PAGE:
Remy isn’t really being critical of particular rigid Orthodox churches, though. Can we agree? He’s disputing a doctrinal claim of all Orthodox churches- rigid, dead and lively alike.

  21. Josh said


    Everyone still carries around some old covenant distinctions. It cracks me up that you go after Orthodoxy and Catholicism for doing the same. Can women distribute the Lord’s Supper at AA? Do you have women reading the Scriptures to the congregation? Can some men teach in your congregation whereas others cant? Of course, and we both know this isn’t because you believe there are “grades” of Christian experience. You have your version of “decently and with order,” as do the Anglicans, as do the Catholics, as do the Orthodox.

    Also, “Cult of Experience” is an adorable euphemism for “not-gnostic worship.” Tell me, is Biblical Horizon’s available as a powdered formula or is there a secret nipple on the last page of “The Liturgy Trap” you can suck it from straight?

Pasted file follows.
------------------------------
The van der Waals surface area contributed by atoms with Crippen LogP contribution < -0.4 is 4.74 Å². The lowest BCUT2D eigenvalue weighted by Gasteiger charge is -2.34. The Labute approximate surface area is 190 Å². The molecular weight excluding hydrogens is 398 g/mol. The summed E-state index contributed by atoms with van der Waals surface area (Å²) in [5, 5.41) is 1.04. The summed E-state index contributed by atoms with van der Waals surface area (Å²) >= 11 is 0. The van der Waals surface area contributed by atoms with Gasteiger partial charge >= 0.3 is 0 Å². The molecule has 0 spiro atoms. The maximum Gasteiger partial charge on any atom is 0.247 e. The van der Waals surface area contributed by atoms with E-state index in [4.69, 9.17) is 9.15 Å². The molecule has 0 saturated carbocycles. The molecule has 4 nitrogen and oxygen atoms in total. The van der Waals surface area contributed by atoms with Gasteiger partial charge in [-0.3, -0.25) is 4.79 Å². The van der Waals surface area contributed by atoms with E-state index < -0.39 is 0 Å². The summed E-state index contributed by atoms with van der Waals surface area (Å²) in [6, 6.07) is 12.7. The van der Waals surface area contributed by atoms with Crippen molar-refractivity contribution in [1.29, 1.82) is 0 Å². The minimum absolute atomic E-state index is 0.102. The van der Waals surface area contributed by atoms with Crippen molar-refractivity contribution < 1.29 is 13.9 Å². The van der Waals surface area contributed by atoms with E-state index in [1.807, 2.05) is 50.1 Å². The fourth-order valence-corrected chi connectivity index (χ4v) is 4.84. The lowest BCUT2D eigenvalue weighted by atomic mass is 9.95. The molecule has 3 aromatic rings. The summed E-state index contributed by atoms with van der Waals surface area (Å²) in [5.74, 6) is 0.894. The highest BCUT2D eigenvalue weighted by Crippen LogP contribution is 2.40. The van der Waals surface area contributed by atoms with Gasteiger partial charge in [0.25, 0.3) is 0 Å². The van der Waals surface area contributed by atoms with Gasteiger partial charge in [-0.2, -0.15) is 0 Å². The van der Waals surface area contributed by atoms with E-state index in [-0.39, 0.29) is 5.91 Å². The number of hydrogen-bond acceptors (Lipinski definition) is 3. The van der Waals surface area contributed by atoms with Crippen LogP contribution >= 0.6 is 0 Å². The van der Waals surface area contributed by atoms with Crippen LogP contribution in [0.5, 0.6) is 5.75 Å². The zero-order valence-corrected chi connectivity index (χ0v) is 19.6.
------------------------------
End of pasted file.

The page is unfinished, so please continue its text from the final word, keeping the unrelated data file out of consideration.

As to what I’m complaining about, it’s more or less the same thing you’re complaining about: you think you’re right and I think I’m right. You think I’m wrong and I think you’re wrong. You think you’re really clever and even-handed and I think the same of myself. Wake up, dude, it’s the same crap you and I always complain to each other about. You and I keep writing this book together and it’s called “What We Complain About When We Complain About Religion,” but it’s not profound, it’s just a bunch of stupid pictures we try to take of each other.

    In the end, let me ask you this, what do you want me, Joshua Gibbs, to do that I’m not doing in my life?

  22. Josh:

    You’re confusing me. Always post as joshgibbs so I know you’re not Josh Melton.